[0041] It would be preferable if the fixed ferromagnetic layer includes a ferromagnetic layer directly contacted with the tunnel dielectric layer, and a composite magnetic layer disposed between the ferromagnetic and antiferromagnetic layers, the composite magnetic layer being formed of mixture of non-oxidized metal ferromagnetic material as main material and oxide of non-magnetic element more reactive to oxygen than the metal ferromagnetic material as sub material. The composite magnetic layer having this structure effectively prevents the diffusion of manganese included in the antiferromagnetic layer into the tunnel dielectric layer while allowing exchange interaction from the antiferromagnetic layer to the ferromagnetic layer. This results in that the composite magnetic layer and the ferromagnetic layer functions as the fixed ferromagnetic layer, and that deterioration of the magnetic tunnel junction, which is potentially caused by diffusion of manganese, is reduced. The ferromagnetic layer and the metal ferromagnetic material included in the composite magnetic layer preferably are formed of metal ferromagnetic alloy mainly consisting of cobalt. Cobalt has a high spin polarization ratio and exhibits high oxidization-resistance, while being hard to be diffused because of its thermally stability.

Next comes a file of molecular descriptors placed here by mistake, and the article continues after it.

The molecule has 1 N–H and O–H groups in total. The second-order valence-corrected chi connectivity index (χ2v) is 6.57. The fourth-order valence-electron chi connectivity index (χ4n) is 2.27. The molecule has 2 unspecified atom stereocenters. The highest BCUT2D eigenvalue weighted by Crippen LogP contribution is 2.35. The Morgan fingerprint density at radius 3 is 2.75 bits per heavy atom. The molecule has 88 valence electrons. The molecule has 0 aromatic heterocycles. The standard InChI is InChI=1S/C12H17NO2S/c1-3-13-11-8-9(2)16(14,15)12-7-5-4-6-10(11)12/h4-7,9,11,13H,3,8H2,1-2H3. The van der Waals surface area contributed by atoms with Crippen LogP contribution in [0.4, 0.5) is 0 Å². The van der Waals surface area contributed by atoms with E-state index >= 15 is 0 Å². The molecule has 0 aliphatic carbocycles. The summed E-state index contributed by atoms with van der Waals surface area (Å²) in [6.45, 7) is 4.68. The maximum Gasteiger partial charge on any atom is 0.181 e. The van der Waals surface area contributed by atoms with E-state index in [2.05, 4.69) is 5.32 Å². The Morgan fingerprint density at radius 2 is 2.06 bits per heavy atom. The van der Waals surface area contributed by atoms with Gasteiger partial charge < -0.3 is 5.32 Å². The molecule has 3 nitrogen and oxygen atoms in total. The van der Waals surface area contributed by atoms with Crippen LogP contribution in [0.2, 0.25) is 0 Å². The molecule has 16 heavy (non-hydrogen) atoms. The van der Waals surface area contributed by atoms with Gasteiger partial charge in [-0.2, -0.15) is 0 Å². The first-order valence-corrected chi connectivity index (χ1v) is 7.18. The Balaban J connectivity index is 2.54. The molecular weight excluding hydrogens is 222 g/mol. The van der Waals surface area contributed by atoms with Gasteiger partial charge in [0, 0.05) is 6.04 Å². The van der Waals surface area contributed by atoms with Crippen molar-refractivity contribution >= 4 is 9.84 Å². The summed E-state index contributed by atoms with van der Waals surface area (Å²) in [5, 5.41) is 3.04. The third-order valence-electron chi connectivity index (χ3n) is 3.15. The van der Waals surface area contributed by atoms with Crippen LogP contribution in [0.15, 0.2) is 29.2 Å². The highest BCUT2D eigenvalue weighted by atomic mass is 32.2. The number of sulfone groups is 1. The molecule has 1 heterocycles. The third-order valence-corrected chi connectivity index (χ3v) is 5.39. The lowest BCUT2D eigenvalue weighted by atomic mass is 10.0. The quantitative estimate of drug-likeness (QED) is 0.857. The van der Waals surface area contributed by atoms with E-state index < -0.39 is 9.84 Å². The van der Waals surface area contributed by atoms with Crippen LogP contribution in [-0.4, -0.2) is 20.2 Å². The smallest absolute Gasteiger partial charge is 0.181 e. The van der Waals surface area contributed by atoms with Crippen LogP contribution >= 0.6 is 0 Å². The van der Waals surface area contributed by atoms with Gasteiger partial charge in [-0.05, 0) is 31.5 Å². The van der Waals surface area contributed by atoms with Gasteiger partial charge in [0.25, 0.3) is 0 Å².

[0042] The free ferromagnetic layer preferably includes a ferromagnetic layer directly contacted with the tunnel dielectric layer and a composite magnetic layer connected to the ferromagnetic layer, wherein the composite magnetic layer is formed of mixture of non-oxidized metal ferromagnetic material as main material, and oxide material as sub material, the oxide material being oxide of non-magnetic element more reactive to oxygen than the metal ferromagnetic material. The composite magnetic layer having this structure is relatively magnetically soft because of its reduced crystalline magnetic anisotropy, and thus allows the free ferromagnetic layer to be magnetically soft without including nickel.